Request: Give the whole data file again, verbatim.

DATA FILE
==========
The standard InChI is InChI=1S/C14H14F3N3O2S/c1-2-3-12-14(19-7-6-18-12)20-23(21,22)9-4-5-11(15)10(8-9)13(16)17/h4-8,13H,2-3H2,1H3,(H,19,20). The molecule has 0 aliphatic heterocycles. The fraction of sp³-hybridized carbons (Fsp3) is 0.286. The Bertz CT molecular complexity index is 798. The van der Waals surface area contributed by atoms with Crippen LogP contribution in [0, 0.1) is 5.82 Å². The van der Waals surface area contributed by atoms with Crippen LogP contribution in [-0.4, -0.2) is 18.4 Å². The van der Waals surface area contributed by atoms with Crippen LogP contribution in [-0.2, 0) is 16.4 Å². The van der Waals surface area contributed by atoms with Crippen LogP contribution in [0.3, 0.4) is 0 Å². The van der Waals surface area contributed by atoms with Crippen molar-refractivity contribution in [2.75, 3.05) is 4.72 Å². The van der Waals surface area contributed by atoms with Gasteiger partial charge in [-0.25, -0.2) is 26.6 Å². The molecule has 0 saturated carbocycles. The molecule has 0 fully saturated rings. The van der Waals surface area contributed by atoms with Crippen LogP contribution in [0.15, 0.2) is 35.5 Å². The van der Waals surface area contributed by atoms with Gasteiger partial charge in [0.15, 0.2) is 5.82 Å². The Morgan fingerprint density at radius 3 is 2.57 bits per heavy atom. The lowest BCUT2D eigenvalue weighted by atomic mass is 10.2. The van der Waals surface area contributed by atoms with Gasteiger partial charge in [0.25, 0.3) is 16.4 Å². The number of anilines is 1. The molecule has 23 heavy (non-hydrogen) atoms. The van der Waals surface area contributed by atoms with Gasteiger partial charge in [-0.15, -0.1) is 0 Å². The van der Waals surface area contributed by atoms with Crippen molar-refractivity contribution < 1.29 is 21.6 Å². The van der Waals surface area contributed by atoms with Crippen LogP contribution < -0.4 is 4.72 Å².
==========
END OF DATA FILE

The standard InChI is InChI=1S/C14H14F3N3O2S/c1-2-3-12-14(19-7-6-18-12)20-23(21,22)9-4-5-11(15)10(8-9)13(16)17/h4-8,13H,2-3H2,1H3,(H,19,20). The molecule has 0 aliphatic heterocycles. The fraction of sp³-hybridized carbons (Fsp3) is 0.286. The Bertz CT molecular complexity index is 798. The van der Waals surface area contributed by atoms with Crippen LogP contribution in [0, 0.1) is 5.82 Å². The van der Waals surface area contributed by atoms with Crippen LogP contribution in [-0.4, -0.2) is 18.4 Å². The van der Waals surface area contributed by atoms with Crippen LogP contribution in [-0.2, 0) is 16.4 Å². The van der Waals surface area contributed by atoms with Crippen LogP contribution in [0.3, 0.4) is 0 Å². The van der Waals surface area contributed by atoms with Crippen molar-refractivity contribution in [2.75, 3.05) is 4.72 Å². The van der Waals surface area contributed by atoms with Gasteiger partial charge in [-0.25, -0.2) is 26.6 Å². The molecule has 0 saturated carbocycles. The molecule has 0 fully saturated rings. The van der Waals surface area contributed by atoms with Crippen LogP contribution in [0.15, 0.2) is 35.5 Å². The van der Waals surface area contributed by atoms with Gasteiger partial charge in [0.15, 0.2) is 5.82 Å². The Morgan fingerprint density at radius 3 is 2.57 bits per heavy atom. The lowest BCUT2D eigenvalue weighted by atomic mass is 10.2. The van der Waals surface area contributed by atoms with Gasteiger partial charge in [0.25, 0.3) is 16.4 Å². The number of anilines is 1. The molecule has 23 heavy (non-hydrogen) atoms. The van der Waals surface area contributed by atoms with Gasteiger partial charge in [-0.15, -0.1) is 0 Å². The van der Waals surface area contributed by atoms with Crippen molar-refractivity contribution < 1.29 is 21.6 Å². The van der Waals surface area contributed by atoms with Crippen LogP contribution < -0.4 is 4.72 Å².